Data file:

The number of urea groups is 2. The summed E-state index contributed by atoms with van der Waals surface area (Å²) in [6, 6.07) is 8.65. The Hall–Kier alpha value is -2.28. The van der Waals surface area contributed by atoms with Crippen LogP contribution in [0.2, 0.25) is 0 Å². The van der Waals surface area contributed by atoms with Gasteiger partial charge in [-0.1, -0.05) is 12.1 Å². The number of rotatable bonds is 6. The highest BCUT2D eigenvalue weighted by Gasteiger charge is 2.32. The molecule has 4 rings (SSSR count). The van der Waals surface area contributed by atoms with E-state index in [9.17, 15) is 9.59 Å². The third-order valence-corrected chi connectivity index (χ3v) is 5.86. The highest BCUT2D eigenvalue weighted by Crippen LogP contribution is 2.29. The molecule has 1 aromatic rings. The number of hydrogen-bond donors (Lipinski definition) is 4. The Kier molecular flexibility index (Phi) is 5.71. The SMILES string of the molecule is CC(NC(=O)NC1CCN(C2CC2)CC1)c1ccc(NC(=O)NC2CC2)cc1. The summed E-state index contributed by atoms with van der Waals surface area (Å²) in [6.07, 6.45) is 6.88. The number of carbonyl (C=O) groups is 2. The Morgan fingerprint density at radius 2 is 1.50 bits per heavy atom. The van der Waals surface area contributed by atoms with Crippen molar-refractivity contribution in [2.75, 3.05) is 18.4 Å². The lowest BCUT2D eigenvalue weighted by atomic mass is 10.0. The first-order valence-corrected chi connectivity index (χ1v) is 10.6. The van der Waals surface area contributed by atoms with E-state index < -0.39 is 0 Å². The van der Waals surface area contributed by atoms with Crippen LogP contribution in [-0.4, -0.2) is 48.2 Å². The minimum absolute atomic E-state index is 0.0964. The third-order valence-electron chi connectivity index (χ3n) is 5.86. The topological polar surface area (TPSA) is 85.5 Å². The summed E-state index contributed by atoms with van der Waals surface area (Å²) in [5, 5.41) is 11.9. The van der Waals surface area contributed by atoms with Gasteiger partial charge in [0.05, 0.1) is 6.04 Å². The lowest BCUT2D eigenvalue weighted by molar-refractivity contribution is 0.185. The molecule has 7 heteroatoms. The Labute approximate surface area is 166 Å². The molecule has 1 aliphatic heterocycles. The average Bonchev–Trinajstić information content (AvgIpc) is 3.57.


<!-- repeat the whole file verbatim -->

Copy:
The number of urea groups is 2. The summed E-state index contributed by atoms with van der Waals surface area (Å²) in [6, 6.07) is 8.65. The Hall–Kier alpha value is -2.28. The van der Waals surface area contributed by atoms with Crippen LogP contribution in [0.2, 0.25) is 0 Å². The van der Waals surface area contributed by atoms with Gasteiger partial charge in [-0.1, -0.05) is 12.1 Å². The number of rotatable bonds is 6. The highest BCUT2D eigenvalue weighted by Gasteiger charge is 2.32. The molecule has 4 rings (SSSR count). The van der Waals surface area contributed by atoms with E-state index in [9.17, 15) is 9.59 Å². The third-order valence-corrected chi connectivity index (χ3v) is 5.86. The highest BCUT2D eigenvalue weighted by Crippen LogP contribution is 2.29. The molecule has 1 aromatic rings. The number of hydrogen-bond donors (Lipinski definition) is 4. The Kier molecular flexibility index (Phi) is 5.71. The SMILES string of the molecule is CC(NC(=O)NC1CCN(C2CC2)CC1)c1ccc(NC(=O)NC2CC2)cc1. The summed E-state index contributed by atoms with van der Waals surface area (Å²) in [6.07, 6.45) is 6.88. The number of carbonyl (C=O) groups is 2. The Morgan fingerprint density at radius 2 is 1.50 bits per heavy atom. The van der Waals surface area contributed by atoms with Crippen molar-refractivity contribution in [2.75, 3.05) is 18.4 Å². The lowest BCUT2D eigenvalue weighted by atomic mass is 10.0. The first-order valence-corrected chi connectivity index (χ1v) is 10.6. The van der Waals surface area contributed by atoms with E-state index < -0.39 is 0 Å². The van der Waals surface area contributed by atoms with Crippen LogP contribution in [-0.4, -0.2) is 48.2 Å². The minimum absolute atomic E-state index is 0.0964. The third-order valence-electron chi connectivity index (χ3n) is 5.86. The topological polar surface area (TPSA) is 85.5 Å². The summed E-state index contributed by atoms with van der Waals surface area (Å²) in [5, 5.41) is 11.9. The van der Waals surface area contributed by atoms with Gasteiger partial charge in [0.05, 0.1) is 6.04 Å². The lowest BCUT2D eigenvalue weighted by molar-refractivity contribution is 0.185. The molecule has 7 heteroatoms. The Labute approximate surface area is 166 Å². The molecule has 1 aliphatic heterocycles. The average Bonchev–Trinajstić information content (AvgIpc) is 3.57.